The mind that wanders

Updated: Mar 23

We spend most of our life as humans interacting with our internal thoughts. When we're alone, our brains rarely stay quiet. Our minds may easily go from one issue to the next. You may recall your morning run, then visualize yourself working out, and finally consider what you'll make for supper today. At other times, we consciously limit our thoughts and strive hard to achieve a goal. Sometimes, our minds become hooked on an emotionally charged issue from which we find it impossible to escape. However, such trains of thought can manifest in many ways. But why does the mind wander, and where does it go when it does?

Internal trains of thought have generally been studied in the context of mind wandering, specifically, how internal trains of thought unfold over time. Recent theories are less task-oriented, focusing instead on the dynamics of mind-wandering—that is, how internal trains of thought evolve over time. Within the train of thoughts, the "dynamic framework" of spontaneous thinking differentiates into three types: 1) deliberately constrained, 2) automatically constrained, and 3) freely moving thoughts. The dynamic framework claims that these three sorts of ideas are unaffected by task-relatedness. To put it another way, task-related and non-task-related ideas can be controlled consciously, automatically, or freely.

Researchers examined these four types of thoughts using electrophysiological recording and thought sampling: task-unrelated, freely moving, deliberately constrained, and automatically constrained. By recording an electroencephalogram (EEG) while participants conducted an attention task, researchers were able to evaluate the electrophysiological characteristics of the four categories of thought.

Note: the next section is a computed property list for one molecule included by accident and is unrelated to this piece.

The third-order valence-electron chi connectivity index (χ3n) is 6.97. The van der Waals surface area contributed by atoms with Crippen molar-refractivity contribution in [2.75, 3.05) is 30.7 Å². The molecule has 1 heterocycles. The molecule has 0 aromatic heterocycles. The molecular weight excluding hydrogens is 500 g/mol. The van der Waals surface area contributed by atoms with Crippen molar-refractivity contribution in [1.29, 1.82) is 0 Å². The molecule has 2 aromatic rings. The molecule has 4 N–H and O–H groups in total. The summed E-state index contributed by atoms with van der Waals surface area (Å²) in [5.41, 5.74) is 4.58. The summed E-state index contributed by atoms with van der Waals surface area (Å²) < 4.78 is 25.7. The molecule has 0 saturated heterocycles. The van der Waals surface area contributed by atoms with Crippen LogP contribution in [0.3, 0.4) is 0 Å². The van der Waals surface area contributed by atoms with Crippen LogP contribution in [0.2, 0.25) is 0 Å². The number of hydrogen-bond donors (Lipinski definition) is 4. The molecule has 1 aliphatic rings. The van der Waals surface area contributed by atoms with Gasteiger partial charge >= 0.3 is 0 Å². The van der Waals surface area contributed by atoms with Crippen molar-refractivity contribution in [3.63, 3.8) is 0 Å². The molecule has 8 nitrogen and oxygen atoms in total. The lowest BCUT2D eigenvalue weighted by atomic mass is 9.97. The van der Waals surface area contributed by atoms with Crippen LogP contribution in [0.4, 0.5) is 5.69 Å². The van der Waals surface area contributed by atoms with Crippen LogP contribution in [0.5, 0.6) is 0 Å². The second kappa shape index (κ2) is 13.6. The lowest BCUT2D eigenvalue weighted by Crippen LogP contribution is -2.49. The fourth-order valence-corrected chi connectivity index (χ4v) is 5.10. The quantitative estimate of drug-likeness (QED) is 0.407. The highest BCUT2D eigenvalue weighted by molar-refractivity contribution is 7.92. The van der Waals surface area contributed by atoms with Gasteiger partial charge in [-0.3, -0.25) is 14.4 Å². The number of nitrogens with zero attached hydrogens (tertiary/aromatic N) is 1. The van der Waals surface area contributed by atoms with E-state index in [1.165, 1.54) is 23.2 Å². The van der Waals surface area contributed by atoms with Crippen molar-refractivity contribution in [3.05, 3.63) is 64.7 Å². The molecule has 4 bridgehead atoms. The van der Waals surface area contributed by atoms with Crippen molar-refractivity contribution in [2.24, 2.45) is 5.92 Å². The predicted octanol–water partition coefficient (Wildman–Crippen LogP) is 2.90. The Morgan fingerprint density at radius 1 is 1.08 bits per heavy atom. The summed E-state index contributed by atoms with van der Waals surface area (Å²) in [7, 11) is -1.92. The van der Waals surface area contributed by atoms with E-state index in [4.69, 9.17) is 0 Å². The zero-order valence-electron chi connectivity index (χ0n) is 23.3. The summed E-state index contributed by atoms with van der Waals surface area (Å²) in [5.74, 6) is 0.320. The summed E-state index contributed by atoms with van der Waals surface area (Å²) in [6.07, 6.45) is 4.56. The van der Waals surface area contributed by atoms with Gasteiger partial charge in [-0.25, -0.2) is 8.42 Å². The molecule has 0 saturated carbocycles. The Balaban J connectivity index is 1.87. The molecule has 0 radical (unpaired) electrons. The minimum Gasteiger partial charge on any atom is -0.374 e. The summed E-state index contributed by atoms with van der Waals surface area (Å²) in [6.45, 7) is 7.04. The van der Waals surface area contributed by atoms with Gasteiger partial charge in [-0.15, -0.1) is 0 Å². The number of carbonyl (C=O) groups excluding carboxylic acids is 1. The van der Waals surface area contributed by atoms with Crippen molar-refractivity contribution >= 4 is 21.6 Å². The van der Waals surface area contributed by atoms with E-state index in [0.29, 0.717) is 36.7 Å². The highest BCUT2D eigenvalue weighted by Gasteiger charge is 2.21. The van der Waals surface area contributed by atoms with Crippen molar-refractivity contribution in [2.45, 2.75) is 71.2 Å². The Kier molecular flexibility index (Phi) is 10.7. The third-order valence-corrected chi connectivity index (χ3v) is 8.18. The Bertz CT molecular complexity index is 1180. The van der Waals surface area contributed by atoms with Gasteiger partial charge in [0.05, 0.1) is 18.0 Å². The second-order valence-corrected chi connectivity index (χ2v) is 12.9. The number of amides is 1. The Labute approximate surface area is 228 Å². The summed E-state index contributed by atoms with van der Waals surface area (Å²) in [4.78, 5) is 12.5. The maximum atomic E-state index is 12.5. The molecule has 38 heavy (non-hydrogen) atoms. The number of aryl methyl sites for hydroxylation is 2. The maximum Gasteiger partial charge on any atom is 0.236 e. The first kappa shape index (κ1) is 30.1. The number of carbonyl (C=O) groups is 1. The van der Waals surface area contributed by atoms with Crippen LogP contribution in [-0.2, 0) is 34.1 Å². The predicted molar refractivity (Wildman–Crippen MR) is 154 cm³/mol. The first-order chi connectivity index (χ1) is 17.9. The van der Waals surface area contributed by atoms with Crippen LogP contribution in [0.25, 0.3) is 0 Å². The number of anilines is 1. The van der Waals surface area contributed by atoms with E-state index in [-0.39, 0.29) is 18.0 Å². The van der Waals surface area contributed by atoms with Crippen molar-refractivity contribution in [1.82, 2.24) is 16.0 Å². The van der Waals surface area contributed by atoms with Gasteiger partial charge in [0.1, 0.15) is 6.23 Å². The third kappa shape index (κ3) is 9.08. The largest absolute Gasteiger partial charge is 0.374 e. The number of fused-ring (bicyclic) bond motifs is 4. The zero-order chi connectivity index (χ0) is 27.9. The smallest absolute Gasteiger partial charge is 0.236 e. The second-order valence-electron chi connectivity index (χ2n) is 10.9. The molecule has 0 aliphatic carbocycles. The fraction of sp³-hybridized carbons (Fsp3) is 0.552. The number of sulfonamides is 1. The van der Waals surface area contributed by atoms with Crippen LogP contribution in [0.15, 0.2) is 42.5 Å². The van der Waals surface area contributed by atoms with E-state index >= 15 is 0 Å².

Because electroencephalography possesses the temporal resolution required to record the rapid changes in brain activity related to our trains of thoughts, it captures stimulus-evoked, task-dependent activity and stimulus-independent, intrinsic activity.

The electrical response induced by task-relevant stimuli, known as event-related potentials (ERPs), was investigated initially. When a person has disengaged from task-relevant stimuli, ERPs reveal an electrical trace of this. As a function of each thinking type, three EEG measurements were investigated over various time windows: parietal P3 event-related potentials elicited by stimuli and alpha power (8 to 14 Hz) and variability elicited by non-stimuli. Throughout the exercise, participants were asked a series of thought-sampling questions on the nature of their ideas. In mind-wandering research, thought sampling is the gold standard. The researchers discovered that task-related ideas elicited higher parietal P3 than irrelevant thoughts, while consciously limited thoughts produced higher frontal P3 than uncontrolled thoughts. As more than a dozen research participants' thoughts moved from one topic to another, higher alpha brain waves were found in the prefrontal cortex, demonstrating an electrophysiological characteristic for free, spontaneous cognition. Slow brain rhythms that occur every 8 to 14 cycles per second are known as alpha waves. Meanwhile, weaker brain signals known as P3 were detected in the parietal cortex, providing another neurological indicator for when people are not paying attention to the activity at hand. These findings demonstrate unique electrophysiological patterns associated with task-independent and dynamic ideas, suggesting that these brain measurements accurately capture the diversity of our ongoing thinking mind.

Creativity is all about the production of original ideas and associations through a divergent thought process, which is theoretically equivalent to the free flow of thoughts from one topic to the next. Increased frontal alpha waves during free-flowing cognition and creativity could be interpreted as a sign of unrestricted thinking.

The ability to recognize our thinking patterns through brain activity is an important first step in developing potential approaches for better controlling how our thoughts unfold over time, which can be applied to both healthy and abnormal brains.

Written by: Reem Alzafiri, BSc, MSc.